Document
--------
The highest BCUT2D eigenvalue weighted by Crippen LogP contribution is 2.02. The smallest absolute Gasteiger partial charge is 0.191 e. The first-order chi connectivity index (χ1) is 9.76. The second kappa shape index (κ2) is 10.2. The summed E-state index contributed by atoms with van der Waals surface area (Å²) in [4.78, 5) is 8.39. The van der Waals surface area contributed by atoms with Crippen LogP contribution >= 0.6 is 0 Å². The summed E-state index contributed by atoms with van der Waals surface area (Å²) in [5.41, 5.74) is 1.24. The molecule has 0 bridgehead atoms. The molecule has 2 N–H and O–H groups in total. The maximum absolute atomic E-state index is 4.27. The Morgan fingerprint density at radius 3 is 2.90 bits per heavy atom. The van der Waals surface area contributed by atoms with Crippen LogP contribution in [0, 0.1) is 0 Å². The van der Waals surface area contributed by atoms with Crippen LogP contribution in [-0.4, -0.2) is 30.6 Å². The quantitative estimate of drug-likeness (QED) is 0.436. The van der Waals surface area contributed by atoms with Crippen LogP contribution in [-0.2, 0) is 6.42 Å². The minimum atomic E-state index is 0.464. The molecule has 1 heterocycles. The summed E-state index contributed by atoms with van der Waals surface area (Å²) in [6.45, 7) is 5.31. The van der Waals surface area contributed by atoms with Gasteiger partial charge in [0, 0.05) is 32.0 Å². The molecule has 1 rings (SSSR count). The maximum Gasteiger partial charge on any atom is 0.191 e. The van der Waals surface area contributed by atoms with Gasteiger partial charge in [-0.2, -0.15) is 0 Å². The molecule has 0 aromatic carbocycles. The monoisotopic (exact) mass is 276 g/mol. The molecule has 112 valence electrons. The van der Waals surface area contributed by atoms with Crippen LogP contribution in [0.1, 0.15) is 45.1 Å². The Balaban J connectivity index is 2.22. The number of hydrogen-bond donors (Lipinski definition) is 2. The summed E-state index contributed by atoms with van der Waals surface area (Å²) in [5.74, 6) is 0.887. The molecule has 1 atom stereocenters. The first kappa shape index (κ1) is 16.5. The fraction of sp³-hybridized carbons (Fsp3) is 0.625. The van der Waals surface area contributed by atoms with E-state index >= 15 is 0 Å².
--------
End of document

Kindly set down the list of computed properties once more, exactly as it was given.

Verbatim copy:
The highest BCUT2D eigenvalue weighted by Crippen LogP contribution is 2.02. The smallest absolute Gasteiger partial charge is 0.191 e. The first-order chi connectivity index (χ1) is 9.76. The second kappa shape index (κ2) is 10.2. The summed E-state index contributed by atoms with van der Waals surface area (Å²) in [4.78, 5) is 8.39. The van der Waals surface area contributed by atoms with Crippen LogP contribution >= 0.6 is 0 Å². The summed E-state index contributed by atoms with van der Waals surface area (Å²) in [5.41, 5.74) is 1.24. The molecule has 0 bridgehead atoms. The molecule has 2 N–H and O–H groups in total. The maximum absolute atomic E-state index is 4.27. The Morgan fingerprint density at radius 3 is 2.90 bits per heavy atom. The van der Waals surface area contributed by atoms with Crippen LogP contribution in [0, 0.1) is 0 Å². The van der Waals surface area contributed by atoms with Crippen LogP contribution in [-0.4, -0.2) is 30.6 Å². The quantitative estimate of drug-likeness (QED) is 0.436. The van der Waals surface area contributed by atoms with Crippen LogP contribution in [-0.2, 0) is 6.42 Å². The minimum atomic E-state index is 0.464. The molecule has 1 heterocycles. The summed E-state index contributed by atoms with van der Waals surface area (Å²) in [6.45, 7) is 5.31. The van der Waals surface area contributed by atoms with Gasteiger partial charge in [0, 0.05) is 32.0 Å². The molecule has 1 rings (SSSR count). The maximum Gasteiger partial charge on any atom is 0.191 e. The van der Waals surface area contributed by atoms with Gasteiger partial charge in [-0.2, -0.15) is 0 Å². The molecule has 0 aromatic carbocycles. The monoisotopic (exact) mass is 276 g/mol. The molecule has 112 valence electrons. The van der Waals surface area contributed by atoms with Crippen LogP contribution in [0.1, 0.15) is 45.1 Å². The Balaban J connectivity index is 2.22. The number of hydrogen-bond donors (Lipinski definition) is 2. The summed E-state index contributed by atoms with van der Waals surface area (Å²) in [5.74, 6) is 0.887. The molecule has 1 atom stereocenters. The first kappa shape index (κ1) is 16.5. The fraction of sp³-hybridized carbons (Fsp3) is 0.625. The van der Waals surface area contributed by atoms with E-state index >= 15 is 0 Å².